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Simple tension

  1. Jan 6, 2008 #1
    I know this may sound very simple, but I am actually a bit confuses about it.

    Say, in a pendulum swinging in a vertical plane. How does one calculate the tension in the string ( no mass) ,which is connected to a bob (mass m), at various points, say like and angle beta with the vertical?

    I know its a very simple idea, but it is actually confusing me. I think I am doing it wrong. If someone could run thru it quickly, I mite see my mistake.

    Cheers guys :redface:
     
  2. jcsd
  3. Jan 6, 2008 #2
    Draw a free body diagram of the bob. What forces are acting on it? The sum of all forces in X direction equals zero and like wise in Y direction. Once you derive the magnitude of the tension in X and Y direction, how would you calculate the magnitude of that vector?
     
  4. Jan 6, 2008 #3
    Would the sum in x direction be zero since the pendulum is swinging? Isn't it acceleration in a horizontal direction?
     
  5. Jan 6, 2008 #4

    Doc Al

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    Haven't we discussed this at length in your other thread? :grumpy:

    I told you several times what to do. Did you try it?

    (Also: Don't post the same question in multiple threads!)
     
  6. Jan 6, 2008 #5
    This is actually a different question :redface:

    It's a bit different but no matter how I try it my answer is wrong. I must be seriously flawed somewhere
     
  7. Jan 6, 2008 #6

    Doc Al

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    I would not conclude that you were seriously flawed, but your approach may well be. :smile:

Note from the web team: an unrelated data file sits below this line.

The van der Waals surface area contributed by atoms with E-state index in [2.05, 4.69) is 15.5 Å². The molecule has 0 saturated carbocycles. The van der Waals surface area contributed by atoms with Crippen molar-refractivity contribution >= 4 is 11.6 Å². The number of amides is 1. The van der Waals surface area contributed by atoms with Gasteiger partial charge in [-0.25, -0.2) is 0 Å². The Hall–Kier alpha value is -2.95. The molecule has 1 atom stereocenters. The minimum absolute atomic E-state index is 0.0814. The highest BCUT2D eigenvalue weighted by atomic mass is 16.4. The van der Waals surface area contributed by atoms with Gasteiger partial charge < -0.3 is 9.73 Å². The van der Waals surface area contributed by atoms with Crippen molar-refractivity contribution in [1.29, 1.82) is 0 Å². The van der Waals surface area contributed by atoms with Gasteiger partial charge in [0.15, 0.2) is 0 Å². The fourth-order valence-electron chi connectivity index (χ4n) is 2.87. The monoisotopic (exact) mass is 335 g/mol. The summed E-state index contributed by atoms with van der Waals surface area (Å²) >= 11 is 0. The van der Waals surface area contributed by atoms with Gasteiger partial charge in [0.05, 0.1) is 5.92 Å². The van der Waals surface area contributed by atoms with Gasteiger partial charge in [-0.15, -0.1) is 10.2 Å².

As always, identify the forces and apply Newton's 2nd law. Hint: The acceleration has a radial and a tangential component. Treat them separately.
     
  8. Jan 6, 2008 #7
    Thanks, I'll try that in a second. But just to give you an idea of my reasoning, say the pendulum passes through the vertical.

    My diagram says there are 2 forces on the bob, weight acting down, and tension in string acting upward. And these 2 should be equal in magnitude. Is THIS right?
     
  9. Jan 6, 2008 #8

    Doc Al

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    This is right.
    This is wrong.

    Hint: What's the acceleration? Hint 2: What kind of motion is this?
     
  10. Jan 6, 2008 #9
    Circular?

    So my equation for the sum of y forces would be:

    T - mg = (m(v)^2)/R ??
     
  11. Jan 6, 2008 #10

    Doc Al

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    Right!
     
  12. Jan 6, 2008 #11
    Hoorah! :rolleyes:

    Ok so that's for the vertical position, and it seems straight forward, I just forgot about the acceleration. But what about say at an angle theta with the vertical?
     
  13. Jan 6, 2008 #12

    Doc Al

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    Analyze force components parallel to the string. Apply Newton's 2nd law. (Sound familiar?) Hint: Find the speed.
     
  14. Jan 6, 2008 #13
    But if that angle is its maximum, wont speed be zero?
     
  15. Jan 6, 2008 #14

    Doc Al

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    Sure, if the angle is the maximum angle. (But you just said angle theta. :wink:) I trust you can solve your earlier problem now?
     
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